Kaminski’s Rolls Out New Venture With ‘Super Q’ Truck

J.R. Kaminski stands next to the Super Q Food Truck, which joins a growing lineup of food-on-wheels businesses in San Diego. Photo by Peijean Tsai.

By Peijean Tsai | PomeradoNews.com

J.R. Kaminski stands next to the Super Q Food Truck, which joins a growing lineup of food-on-wheels businesses in San Diego. Photo by Peijean Tsai.

A popular Poway restaurant has joined the growing street food movement with its spinoff business Super Q, a new gourmet food truck that brings tasty barbecue to workplaces and communities around San Diego.

Super Q food truck’s home base is Kaminski’s BBQ & Sports Lounge, where its meats – pulled pork, beef brisket and chicken smoked up to 13 hours – are prepared at the restaurant before the truck goes mobile.

“A lot of customers are excited about it, and they feel like it’s fun,” said J.R. Kaminski, a partner of Super Q, which is family-owned by the Kaminskis, like the restaurant.

The 23-foot lime green truck features a caped, larger-than-life superhero named “Q” (as in BBQ) and can be spotted weekdays outside workplaces in Sorrento Valley, Sabre Springs, Rancho Bernardo and more. Super Q also appears at events throughout San Diego on weekends and evenings.

The superhero artwork “gives the whole truck a personality,” said Kaminski. “Super Q goes around town rescuing boring lunches.”

This weekend (May 7 to 8), Super Q will be at Bernardo Winery’s 34rd Annual Spring Arts and Crafts Fair Festival. The truck’s schedule is on the Internet at www.superqfoodtruck.com and people can also track its location via the social media websites Twitter and Facebook.

Super Q’s menu offers Kaminski’s barbecued meats, which are influenced by North Carolina-, Texas- and St. Louis-style flavors, on sandwiches, sliders and more – but with a twist. For instance, the Super Q Pork Melt (which is also available with beef brisket or chicken) is only available at the truck, not at the restaurant.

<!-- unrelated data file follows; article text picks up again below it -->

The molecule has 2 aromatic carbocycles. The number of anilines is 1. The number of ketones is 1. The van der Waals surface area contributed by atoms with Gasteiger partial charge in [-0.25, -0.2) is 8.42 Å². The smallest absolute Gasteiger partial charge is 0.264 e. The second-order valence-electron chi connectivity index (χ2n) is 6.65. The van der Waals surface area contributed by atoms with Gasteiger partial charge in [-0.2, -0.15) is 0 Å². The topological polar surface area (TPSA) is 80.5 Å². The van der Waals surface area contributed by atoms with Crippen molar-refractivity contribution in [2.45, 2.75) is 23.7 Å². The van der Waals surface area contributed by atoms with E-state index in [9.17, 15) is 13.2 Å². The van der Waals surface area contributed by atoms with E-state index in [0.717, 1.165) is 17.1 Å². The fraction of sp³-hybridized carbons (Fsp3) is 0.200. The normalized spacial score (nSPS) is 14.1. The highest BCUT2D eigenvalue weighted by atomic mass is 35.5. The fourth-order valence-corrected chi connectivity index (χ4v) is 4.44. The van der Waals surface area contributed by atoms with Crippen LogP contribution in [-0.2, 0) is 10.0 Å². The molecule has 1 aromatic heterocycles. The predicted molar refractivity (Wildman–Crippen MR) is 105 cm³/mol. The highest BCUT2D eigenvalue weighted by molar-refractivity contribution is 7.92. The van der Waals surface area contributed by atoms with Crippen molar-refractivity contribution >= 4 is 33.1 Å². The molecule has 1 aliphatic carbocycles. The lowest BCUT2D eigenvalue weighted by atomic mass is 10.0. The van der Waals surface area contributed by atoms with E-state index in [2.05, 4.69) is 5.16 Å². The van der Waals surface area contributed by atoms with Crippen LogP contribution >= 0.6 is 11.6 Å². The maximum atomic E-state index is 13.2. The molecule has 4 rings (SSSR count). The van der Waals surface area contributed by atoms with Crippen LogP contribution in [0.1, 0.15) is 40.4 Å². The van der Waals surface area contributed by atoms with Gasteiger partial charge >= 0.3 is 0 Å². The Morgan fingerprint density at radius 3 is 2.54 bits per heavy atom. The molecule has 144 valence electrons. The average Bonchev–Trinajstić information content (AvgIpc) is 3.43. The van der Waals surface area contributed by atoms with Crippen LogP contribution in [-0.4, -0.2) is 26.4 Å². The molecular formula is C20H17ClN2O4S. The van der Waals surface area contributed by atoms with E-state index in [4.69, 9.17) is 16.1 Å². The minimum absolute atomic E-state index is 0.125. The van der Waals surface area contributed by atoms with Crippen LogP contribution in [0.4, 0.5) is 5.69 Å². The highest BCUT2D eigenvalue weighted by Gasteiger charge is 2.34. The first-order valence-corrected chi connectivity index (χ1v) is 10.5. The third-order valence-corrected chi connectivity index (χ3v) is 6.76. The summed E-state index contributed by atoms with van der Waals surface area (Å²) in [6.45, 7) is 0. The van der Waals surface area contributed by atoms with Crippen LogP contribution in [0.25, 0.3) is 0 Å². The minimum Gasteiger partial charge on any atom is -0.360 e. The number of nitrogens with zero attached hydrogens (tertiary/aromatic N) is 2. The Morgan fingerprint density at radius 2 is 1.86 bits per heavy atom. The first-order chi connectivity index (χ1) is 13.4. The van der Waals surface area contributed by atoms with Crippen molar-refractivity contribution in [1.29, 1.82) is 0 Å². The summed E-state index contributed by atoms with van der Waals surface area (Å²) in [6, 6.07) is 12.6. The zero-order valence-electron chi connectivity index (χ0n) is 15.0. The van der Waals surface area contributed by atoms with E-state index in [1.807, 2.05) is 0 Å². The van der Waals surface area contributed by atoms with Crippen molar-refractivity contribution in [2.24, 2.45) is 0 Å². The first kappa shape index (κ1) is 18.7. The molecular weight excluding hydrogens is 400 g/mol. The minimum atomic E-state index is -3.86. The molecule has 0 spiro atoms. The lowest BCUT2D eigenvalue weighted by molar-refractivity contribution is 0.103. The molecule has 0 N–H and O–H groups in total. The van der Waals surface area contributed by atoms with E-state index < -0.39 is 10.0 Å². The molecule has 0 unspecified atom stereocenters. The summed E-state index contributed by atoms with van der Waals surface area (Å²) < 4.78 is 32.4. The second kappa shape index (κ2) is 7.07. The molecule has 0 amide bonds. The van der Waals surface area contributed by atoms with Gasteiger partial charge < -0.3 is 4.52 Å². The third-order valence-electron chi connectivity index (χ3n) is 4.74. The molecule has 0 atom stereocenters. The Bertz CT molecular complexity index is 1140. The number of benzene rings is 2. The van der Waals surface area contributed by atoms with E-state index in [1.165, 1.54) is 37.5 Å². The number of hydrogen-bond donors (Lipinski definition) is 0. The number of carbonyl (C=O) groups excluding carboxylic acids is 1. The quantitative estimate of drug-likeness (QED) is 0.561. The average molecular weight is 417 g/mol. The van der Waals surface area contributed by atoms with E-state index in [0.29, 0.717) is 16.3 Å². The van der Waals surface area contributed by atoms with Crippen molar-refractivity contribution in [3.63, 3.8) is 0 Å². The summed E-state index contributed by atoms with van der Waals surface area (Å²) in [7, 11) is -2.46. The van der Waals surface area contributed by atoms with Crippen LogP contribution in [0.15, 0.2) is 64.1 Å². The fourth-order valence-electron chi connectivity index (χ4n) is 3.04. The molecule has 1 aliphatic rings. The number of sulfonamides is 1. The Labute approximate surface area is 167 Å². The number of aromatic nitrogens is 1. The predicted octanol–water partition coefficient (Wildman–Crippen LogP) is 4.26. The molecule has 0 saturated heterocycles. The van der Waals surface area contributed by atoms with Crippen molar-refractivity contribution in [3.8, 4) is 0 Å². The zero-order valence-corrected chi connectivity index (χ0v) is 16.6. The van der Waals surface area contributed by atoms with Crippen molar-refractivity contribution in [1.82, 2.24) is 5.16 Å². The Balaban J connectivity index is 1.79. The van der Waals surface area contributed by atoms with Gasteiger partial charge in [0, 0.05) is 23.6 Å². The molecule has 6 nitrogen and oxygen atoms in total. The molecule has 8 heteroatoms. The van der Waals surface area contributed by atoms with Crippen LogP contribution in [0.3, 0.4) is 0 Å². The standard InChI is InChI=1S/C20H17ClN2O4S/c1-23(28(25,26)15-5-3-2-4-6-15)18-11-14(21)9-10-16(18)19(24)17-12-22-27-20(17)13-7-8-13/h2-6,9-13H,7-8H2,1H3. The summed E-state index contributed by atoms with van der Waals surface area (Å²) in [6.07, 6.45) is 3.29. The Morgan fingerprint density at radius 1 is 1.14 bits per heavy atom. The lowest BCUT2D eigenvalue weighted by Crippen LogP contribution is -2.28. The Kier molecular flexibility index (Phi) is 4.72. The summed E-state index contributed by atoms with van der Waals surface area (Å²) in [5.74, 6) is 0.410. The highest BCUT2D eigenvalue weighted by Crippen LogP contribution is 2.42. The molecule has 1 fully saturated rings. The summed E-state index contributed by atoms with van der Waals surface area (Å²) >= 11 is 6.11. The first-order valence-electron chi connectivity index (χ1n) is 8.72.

“It’s our most popular sandwich,” said Kaminski, noting the sandwich includes barbecued meat, melted cheddar, sautéed onions, and three-cheese macaroni and cheese, all between grilled sourdough bread.

Super Q’s original menu also includes barbecue asada fries and an assortment of sliders served on French rolls from the Hillcrest bakery Bread & Cie.

When Super Q Food Truck hit the streets at the end of February, the business started with places such as SAIC and Qualcomm because many of Kaminski’s restaurant’s customers work there.

“(The truck) is very much like a restaurant, but different because there are different challenges to being mobile,” said Kaminski, noting parking restrictions at Poway Industrial Park meant the truck couldn’t include it in its schedule. “But it also gives us the opportunity to go out into San Diego and have people taste the food from Kaminski’s BBQ.”

The Kaminski family has been in the restaurant business for three generations, and the restaurant was built with a large smoker that gave it the ability to produce a surplus of food enough to support catering, said Kaminski. But several months ago, the family decided to do a gourmet food truck, therefore joining the latest culinary craze where food lovers follow their favorite trucks on the Internet.

“It’s just in the exploding phase in San Diego,” said Kaminski.

Food trucks, an alternative to traditional brick-and-mortar restaurants, have existed for decades, but have surged in recent years – most notably in Los Angeles, where the Kogi BBQ truck is credited with jumpstarting the current trend.

There are currently over 20 trucks in San Diego serving everything from Korean-Mexican fusion to gastropub fare and cupcakes, according to the website www.roaminghunger.com, a Los Angeles-based site that tracks gourmet food trucks and food carts.